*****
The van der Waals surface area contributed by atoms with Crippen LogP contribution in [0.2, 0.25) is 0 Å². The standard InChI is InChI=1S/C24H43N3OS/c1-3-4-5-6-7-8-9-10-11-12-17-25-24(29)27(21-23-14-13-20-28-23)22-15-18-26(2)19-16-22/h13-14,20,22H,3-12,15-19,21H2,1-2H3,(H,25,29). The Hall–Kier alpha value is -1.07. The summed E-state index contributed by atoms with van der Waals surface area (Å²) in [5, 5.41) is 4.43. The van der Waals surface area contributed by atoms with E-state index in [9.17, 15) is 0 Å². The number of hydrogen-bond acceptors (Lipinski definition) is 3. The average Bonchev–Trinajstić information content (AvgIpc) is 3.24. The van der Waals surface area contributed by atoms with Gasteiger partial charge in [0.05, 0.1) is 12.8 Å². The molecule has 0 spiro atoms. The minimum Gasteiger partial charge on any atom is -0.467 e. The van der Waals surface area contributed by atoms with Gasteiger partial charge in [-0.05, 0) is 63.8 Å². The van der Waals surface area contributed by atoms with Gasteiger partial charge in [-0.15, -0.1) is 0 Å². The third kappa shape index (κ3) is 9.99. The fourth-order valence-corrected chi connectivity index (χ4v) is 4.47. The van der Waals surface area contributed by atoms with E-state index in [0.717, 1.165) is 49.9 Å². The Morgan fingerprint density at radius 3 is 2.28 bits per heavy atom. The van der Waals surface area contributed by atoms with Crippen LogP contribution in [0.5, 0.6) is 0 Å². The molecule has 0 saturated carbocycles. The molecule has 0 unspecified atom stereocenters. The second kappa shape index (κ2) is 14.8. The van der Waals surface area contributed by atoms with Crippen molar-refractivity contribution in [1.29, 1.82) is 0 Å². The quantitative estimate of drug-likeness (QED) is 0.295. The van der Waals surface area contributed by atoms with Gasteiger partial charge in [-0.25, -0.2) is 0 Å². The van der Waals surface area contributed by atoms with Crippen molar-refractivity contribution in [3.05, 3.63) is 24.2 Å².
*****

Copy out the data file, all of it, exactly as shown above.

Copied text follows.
The van der Waals surface area contributed by atoms with Crippen LogP contribution in [0.2, 0.25) is 0 Å². The standard InChI is InChI=1S/C24H43N3OS/c1-3-4-5-6-7-8-9-10-11-12-17-25-24(29)27(21-23-14-13-20-28-23)22-15-18-26(2)19-16-22/h13-14,20,22H,3-12,15-19,21H2,1-2H3,(H,25,29). The Hall–Kier alpha value is -1.07. The summed E-state index contributed by atoms with van der Waals surface area (Å²) in [5, 5.41) is 4.43. The van der Waals surface area contributed by atoms with E-state index in [9.17, 15) is 0 Å². The number of hydrogen-bond acceptors (Lipinski definition) is 3. The average Bonchev–Trinajstić information content (AvgIpc) is 3.24. The van der Waals surface area contributed by atoms with Gasteiger partial charge in [0.05, 0.1) is 12.8 Å². The molecule has 0 spiro atoms. The minimum Gasteiger partial charge on any atom is -0.467 e. The van der Waals surface area contributed by atoms with Gasteiger partial charge in [-0.05, 0) is 63.8 Å². The van der Waals surface area contributed by atoms with Gasteiger partial charge in [-0.15, -0.1) is 0 Å². The third kappa shape index (κ3) is 9.99. The fourth-order valence-corrected chi connectivity index (χ4v) is 4.47. The van der Waals surface area contributed by atoms with E-state index in [0.717, 1.165) is 49.9 Å². The Morgan fingerprint density at radius 3 is 2.28 bits per heavy atom. The van der Waals surface area contributed by atoms with Crippen LogP contribution in [0.5, 0.6) is 0 Å². The molecule has 0 saturated carbocycles. The molecule has 0 unspecified atom stereocenters. The second kappa shape index (κ2) is 14.8. The van der Waals surface area contributed by atoms with Crippen molar-refractivity contribution in [1.29, 1.82) is 0 Å². The quantitative estimate of drug-likeness (QED) is 0.295. The van der Waals surface area contributed by atoms with Gasteiger partial charge in [-0.25, -0.2) is 0 Å². The van der Waals surface area contributed by atoms with Crippen molar-refractivity contribution in [3.05, 3.63) is 24.2 Å².